(b) As used in this section--
(1) "illegal gambling business" means a gambling business which--
(i) is a violation of the law of a State or political subdivision in which it is conducted;
(ii) involves five or more persons who conduct, finance, manage, supervise, direct, or own all or part of such businesses; and
(iii) has been or remains in substantially continuous operation for a period in excess of thirty days or has a gross revenue of $2,000 in any single day.
(2) "gambling" includes but is not limited to pool-selling, bookmaking, maintaining slot machines, roulette wheels or dice tables, and conducting lotteries, policy, bolita or numbers games, or selling chances therein.
(3) "State" means any State of the United States, the District of Columbia, the Commonwealth of Puerto Rico, and any territory or possession of the United States.
See Sanabria v. United States, 437 U.S. 54, 70-71 n. 26, 98 S. Ct. 2170, 2182 n. 26, 57 L. Ed. 2d 43 (1978), in which the United States Supreme Court noted:
[N]umerous cases have recognized that 18 U.S.C. § 1955 (1976 ed.) proscribes any degree of participation in an illegal gambling business, except participation as a mere bettor. See, e.g., United States v. Di Muro, 540 F.2d 503, 507-08 (1st Cir. 1976), cert. denied, 429 U.S. 1038, 97 S. Ct. 733, 50 L. Ed. 2d 749 (1977); United States v. Leon, 534 F.2d 667, 676 (6th Cir. 1976); United States v. Brick, 502 F.2d 219, 225 n. 17 (8th Cir. 1974); United States v. Smaldone, 485 F.2d 1333, 1351 (10th Cir. 1973), cert. denied, 416 U.S. 936, 94 S. Ct. 1934, 40 L. Ed. 2d 286 (1974); United States v. Hunter, 478 F.2d 1019, 1021-22 (7th Cir.), cert. denied, 414 U.S. 857, 94 S. Ct. 162, 38 L. Ed. 2d 107 (1973); United States v. Ceraso, 467 F.2d 653, 656 (3rd Cir. 1972); United States v. Becker, 461 F.2d 230, 232-33 (2nd Cir. 1972), vacated on other grounds, 417 U.S. 903, 94 S. Ct. 2597, 41 L. Ed. 2d 208 (1974).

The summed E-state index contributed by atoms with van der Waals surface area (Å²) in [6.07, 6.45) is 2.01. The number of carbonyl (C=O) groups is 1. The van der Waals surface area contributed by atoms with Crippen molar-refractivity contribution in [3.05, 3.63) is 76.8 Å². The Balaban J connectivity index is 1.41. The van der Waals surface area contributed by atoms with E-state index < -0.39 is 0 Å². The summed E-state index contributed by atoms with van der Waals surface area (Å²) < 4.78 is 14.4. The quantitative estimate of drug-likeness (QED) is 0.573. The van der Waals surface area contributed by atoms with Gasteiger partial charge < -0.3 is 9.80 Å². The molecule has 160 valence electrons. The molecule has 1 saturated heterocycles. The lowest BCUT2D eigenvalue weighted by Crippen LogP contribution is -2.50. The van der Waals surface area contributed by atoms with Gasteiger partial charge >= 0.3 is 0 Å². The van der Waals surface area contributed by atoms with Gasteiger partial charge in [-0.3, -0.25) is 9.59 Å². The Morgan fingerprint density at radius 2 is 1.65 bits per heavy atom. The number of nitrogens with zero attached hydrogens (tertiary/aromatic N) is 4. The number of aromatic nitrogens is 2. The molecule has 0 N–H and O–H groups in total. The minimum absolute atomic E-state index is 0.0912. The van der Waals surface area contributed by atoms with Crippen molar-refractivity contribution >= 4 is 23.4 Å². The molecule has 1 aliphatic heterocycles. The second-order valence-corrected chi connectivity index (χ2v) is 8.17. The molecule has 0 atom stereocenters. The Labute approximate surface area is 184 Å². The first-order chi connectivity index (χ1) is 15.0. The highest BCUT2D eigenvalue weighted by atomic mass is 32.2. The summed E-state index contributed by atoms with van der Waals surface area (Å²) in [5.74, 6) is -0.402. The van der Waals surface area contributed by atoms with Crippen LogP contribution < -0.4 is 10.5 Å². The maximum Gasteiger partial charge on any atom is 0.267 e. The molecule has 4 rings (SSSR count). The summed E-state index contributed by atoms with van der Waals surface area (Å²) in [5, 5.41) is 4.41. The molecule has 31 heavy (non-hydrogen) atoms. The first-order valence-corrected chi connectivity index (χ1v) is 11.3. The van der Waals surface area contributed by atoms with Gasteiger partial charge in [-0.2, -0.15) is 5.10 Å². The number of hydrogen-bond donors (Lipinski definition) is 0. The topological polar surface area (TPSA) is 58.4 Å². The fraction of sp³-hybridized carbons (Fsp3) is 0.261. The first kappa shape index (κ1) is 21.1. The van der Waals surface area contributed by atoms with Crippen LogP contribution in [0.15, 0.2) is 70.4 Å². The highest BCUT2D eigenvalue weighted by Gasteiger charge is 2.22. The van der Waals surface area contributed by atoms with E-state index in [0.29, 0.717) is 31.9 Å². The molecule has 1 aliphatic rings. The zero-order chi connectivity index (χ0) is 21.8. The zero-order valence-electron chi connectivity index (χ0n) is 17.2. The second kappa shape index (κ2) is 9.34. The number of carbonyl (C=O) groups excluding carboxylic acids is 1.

The trial court instructed the jury:
The term "conduct" as it is used in connection with the gambling business means to perform any act, function or duty which is necessary to or helpful in the ordinary operation of the business. A person may be found to conduct a gambling business even though he is a mere servant or employee having no part in the management or control of the business and no share in the profits.
A mere bettor or customer of a gambling business cannot properly be said to conduct the business.
See E. Devitt & C. Blackmar, Federal Jury Practice and Instructions Sec. 61.05 (1977).
Hammond also argues that the only reasonable interpretation of 18 U.S.C. § 1955 is that the five or more persons involved in the gambling business must be necessary to the operation of that business, and to convict him under the statute where one of the five was not necessary to the operation of the business deprives him of his constitutional rights to due process of law. In other words, Hammond contends, he did not have fair warning that his conduct would violate section 1955. We find this argument to be without merit. The due process clause merely requires that people should not be branded as criminals without fair notice that the legislature has forbidden certain conduct. Knutson v. Brewer, 619 F.2d 747, 749 (8th Cir. 1980). This does not mean, however, that a defendant will receive the benefit of the narrowest possible construction of a criminal statute. Id. at 751. "All the Due Process Clause requires is that the law give sufficient warning that men may conduct themselves so as to avoid that which is forbidden." Rose v. Locke, 423 U.S. 48, 50, 96 S. Ct. 243, 244, 46 L. Ed. 2d 185 (1975) (per curiam). Section 1955 gave Hammond sufficient notice under this standard